The first step is to assess your current computing demands before you consider future needs. You need to have a clear idea of computing capacity, security, power, telecommunications and more. In fact, moving to a new office space provides an ideal opportunity to upgrade and expand outdated systems, while ensuring you have adequate capacity, with room for expansion.
Planning Is Everything
A successful data center move is the direct result of a careful, advanced planning process. Before you embark on a data center relocation project, consider the following strategies:
- Start with a relocation plan – You want to develop a comprehensive plan with specific budgets and timetables that take into account every aspect of the relocation. Determine what needs to be moved, assess all the risk factors and establish a timetable of what needs to be moved, in order. Also, be sure to establish criteria for success, such as making sure that business-critical systems and software are up and running as they were previously or better, in time to support the new office.
- Model your move – Many IT teams still use spreadsheets and manual checklists, which can create problems with oversights and version control. If you can, consider creating a virtual buildout. Often, data center migration teams rely on spreadsheets or using software such as Visio, which quickly become outdated. Data center infrastructure management (DCIM) software really helps in building out a virtual model, tracking assets and change management, and providing monitoring so you know your data center is running properly following the move.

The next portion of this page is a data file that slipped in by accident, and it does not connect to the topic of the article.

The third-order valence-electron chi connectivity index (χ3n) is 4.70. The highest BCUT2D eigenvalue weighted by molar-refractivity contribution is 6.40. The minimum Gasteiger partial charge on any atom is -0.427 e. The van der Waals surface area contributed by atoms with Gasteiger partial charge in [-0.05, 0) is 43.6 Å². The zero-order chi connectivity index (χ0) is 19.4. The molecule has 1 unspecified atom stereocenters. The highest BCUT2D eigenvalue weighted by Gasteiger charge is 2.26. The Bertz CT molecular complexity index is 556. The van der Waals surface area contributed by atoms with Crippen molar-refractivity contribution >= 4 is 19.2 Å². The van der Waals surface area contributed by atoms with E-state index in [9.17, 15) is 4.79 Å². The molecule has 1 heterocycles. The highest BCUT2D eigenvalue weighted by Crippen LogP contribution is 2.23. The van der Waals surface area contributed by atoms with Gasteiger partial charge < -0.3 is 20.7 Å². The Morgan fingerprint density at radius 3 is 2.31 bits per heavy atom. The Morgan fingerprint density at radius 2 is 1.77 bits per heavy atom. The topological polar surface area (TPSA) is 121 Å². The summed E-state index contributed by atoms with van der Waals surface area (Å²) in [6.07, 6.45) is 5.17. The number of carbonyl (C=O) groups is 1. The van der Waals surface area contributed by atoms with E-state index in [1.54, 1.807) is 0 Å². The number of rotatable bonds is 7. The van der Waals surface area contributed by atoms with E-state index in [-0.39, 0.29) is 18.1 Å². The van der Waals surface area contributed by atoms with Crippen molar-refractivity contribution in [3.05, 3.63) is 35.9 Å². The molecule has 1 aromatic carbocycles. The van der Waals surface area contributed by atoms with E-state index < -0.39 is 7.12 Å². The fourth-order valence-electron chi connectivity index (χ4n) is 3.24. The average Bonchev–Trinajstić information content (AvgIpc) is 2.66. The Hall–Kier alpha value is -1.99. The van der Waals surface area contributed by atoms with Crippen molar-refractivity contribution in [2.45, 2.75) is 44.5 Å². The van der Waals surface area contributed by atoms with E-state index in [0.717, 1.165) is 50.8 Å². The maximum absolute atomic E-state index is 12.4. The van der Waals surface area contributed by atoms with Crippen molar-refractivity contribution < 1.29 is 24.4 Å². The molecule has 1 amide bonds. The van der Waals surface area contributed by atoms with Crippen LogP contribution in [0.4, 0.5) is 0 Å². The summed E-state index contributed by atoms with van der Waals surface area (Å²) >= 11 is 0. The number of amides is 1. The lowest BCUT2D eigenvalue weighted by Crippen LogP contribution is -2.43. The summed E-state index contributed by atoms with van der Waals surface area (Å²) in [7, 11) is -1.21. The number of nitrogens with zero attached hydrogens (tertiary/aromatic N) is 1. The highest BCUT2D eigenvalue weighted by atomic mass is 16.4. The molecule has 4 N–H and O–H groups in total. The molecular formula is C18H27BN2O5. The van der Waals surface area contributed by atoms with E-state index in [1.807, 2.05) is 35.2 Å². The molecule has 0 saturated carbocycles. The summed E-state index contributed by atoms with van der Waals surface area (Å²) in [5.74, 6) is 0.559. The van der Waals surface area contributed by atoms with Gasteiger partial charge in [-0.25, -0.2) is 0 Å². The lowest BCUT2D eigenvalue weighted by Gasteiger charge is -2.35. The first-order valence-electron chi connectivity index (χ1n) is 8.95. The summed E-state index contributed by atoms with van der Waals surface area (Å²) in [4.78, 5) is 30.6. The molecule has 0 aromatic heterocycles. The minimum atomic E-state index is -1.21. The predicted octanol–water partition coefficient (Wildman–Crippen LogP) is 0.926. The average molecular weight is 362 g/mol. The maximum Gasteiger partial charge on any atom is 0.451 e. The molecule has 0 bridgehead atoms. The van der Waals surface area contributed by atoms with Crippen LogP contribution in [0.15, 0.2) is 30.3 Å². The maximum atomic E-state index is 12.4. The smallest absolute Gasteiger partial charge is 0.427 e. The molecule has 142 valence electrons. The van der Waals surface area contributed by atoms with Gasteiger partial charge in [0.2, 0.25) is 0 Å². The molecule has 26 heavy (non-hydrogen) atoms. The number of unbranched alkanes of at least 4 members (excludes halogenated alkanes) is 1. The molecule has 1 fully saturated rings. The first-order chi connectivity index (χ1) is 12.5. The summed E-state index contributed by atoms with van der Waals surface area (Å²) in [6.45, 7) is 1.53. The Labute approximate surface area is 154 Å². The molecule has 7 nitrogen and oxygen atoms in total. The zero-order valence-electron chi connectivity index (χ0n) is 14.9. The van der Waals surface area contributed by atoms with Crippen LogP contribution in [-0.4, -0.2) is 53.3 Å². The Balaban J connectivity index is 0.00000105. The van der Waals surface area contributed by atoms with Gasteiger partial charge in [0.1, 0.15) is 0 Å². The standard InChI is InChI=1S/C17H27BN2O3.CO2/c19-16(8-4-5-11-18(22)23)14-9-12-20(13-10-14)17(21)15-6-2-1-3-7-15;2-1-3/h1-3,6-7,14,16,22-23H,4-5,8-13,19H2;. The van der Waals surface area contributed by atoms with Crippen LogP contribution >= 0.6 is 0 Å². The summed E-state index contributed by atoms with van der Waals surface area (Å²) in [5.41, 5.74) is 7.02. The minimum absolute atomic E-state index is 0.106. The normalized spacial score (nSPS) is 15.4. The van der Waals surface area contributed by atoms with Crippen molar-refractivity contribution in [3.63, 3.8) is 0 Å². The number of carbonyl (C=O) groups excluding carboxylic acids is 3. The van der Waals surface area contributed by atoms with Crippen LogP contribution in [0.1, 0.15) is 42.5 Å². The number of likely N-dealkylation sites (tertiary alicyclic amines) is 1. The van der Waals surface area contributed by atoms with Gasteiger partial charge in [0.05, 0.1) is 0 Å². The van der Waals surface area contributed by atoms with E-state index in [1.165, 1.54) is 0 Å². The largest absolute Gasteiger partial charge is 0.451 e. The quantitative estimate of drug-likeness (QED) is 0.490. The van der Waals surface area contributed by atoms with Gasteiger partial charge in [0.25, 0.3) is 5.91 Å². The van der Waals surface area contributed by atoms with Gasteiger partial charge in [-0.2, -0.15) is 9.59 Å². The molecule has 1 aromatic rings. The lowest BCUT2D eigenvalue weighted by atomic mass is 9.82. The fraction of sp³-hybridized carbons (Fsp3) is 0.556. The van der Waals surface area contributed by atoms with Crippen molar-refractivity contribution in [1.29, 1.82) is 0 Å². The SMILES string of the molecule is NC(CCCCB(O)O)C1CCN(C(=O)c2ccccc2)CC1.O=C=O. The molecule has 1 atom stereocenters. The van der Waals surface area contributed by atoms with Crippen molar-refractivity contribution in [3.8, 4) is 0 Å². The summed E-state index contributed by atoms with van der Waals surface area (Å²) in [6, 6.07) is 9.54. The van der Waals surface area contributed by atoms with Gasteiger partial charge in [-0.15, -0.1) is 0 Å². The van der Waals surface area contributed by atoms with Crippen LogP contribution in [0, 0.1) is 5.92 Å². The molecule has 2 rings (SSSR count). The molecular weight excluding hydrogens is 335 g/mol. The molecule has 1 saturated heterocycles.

- Create a step-by-step schedule – Each step needs to be completed in sequence for a successful move. Break down the move into individual steps and components, while assigning a timeline for each step. Be sure to allocate enough time for system testing and troubleshooting to make sure systems are operational and applications are up and running as expected.